Proposition 13 was a political earthquake whose jolt was felt not just in Sacramento but all across the nation, including Washington, D.C. Jarvis’s initiative to cut California’s notoriously high property taxes by 30 percent and then cap the rate of increase in the future was the prelude to the Reagan income tax cuts in 1981. It also incited a nationwide tax revolt at the state and local levels. Within five years of Proposition 13’s passage, nearly half the states strapped a similar straitjacket on politicians’ tax‐raising capabilities. Almost all of those tax limitation measures remain the law of the land today.
Why was Proposition 13 so overwhelmingly approved in 1978? Few expected it to win. In fact, on two separate occasions, less draconian versions of Proposition 13 had failed. But by 1978 raging inflation had sent property tax bills in the Golden State soaring so high that many families had to sell their homes because they couldn’t afford to pay their taxes. Despite a torrent of horror stories from teachers’ unions, politicians, newspapers and corporate lobbyists in Sacramento about the potentially devastating effects of Proposition 13, more than 60 percent of the voters took a gamble and approved the ballot measure.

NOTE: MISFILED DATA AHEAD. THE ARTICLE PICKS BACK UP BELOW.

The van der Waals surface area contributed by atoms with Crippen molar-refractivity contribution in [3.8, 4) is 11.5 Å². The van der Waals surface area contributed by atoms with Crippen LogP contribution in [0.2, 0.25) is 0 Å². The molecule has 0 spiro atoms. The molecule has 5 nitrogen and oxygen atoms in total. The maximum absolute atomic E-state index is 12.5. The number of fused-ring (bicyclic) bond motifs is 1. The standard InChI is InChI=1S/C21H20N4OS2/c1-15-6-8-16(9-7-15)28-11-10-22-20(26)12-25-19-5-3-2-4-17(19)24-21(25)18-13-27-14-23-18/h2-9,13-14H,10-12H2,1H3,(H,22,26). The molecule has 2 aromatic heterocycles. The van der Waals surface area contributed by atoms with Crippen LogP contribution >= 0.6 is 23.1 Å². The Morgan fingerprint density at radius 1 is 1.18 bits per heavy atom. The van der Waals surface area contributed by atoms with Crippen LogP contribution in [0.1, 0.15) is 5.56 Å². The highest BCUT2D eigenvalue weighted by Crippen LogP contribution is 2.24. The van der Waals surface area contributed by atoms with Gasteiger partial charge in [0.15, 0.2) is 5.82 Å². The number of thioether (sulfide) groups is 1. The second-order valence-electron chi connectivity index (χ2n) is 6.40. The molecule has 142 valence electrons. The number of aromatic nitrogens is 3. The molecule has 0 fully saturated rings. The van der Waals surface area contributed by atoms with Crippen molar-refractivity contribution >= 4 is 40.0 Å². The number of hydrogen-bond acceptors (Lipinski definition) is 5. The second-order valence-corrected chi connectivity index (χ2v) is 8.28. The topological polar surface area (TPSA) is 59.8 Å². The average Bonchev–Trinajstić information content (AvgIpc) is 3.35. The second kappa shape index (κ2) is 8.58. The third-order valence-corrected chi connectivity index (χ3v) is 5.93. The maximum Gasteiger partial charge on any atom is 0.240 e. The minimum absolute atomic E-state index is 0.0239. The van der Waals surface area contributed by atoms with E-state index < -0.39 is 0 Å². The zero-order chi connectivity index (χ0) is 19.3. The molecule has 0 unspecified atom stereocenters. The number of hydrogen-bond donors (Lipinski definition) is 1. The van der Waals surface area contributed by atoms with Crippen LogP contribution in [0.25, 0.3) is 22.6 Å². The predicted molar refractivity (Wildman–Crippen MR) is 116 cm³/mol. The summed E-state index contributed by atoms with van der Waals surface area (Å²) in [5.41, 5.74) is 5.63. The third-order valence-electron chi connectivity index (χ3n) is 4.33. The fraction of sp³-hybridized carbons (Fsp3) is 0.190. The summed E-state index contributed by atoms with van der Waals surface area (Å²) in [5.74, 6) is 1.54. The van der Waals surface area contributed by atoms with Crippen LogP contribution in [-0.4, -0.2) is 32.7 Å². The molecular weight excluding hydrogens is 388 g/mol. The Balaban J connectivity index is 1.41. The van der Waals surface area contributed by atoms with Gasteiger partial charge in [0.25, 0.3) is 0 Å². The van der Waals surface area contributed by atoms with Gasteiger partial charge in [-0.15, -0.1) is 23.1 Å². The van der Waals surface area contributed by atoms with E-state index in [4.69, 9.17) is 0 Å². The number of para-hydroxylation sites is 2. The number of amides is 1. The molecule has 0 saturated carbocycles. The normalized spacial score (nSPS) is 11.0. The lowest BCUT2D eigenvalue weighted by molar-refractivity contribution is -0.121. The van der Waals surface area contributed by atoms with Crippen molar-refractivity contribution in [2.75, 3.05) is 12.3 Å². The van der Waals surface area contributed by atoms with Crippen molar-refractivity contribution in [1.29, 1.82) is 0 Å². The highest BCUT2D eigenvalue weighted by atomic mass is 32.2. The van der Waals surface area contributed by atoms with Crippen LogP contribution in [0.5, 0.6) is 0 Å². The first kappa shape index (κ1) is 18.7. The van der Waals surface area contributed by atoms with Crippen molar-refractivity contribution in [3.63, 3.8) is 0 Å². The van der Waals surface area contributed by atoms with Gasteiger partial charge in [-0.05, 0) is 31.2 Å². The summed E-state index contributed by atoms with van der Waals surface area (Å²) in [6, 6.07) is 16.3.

Then and now, Proposition 13 was and is the subject of relentless attack. Money ran a cover story back in 1994 by Richard Reeves titled “The Tax Revolt That Ruined California.” The article blamed the recession, the loss of 600,000 jobs and the decline in family incomes in the early 1990s on the cumulative effects of Proposition 13. No mention was made of the fact that in 1991 California passed the biggest tax increase ($7 billion) in the history of any state in the Union. The Pete Wilson tax increase negated many of the positive effects of Proposition 13.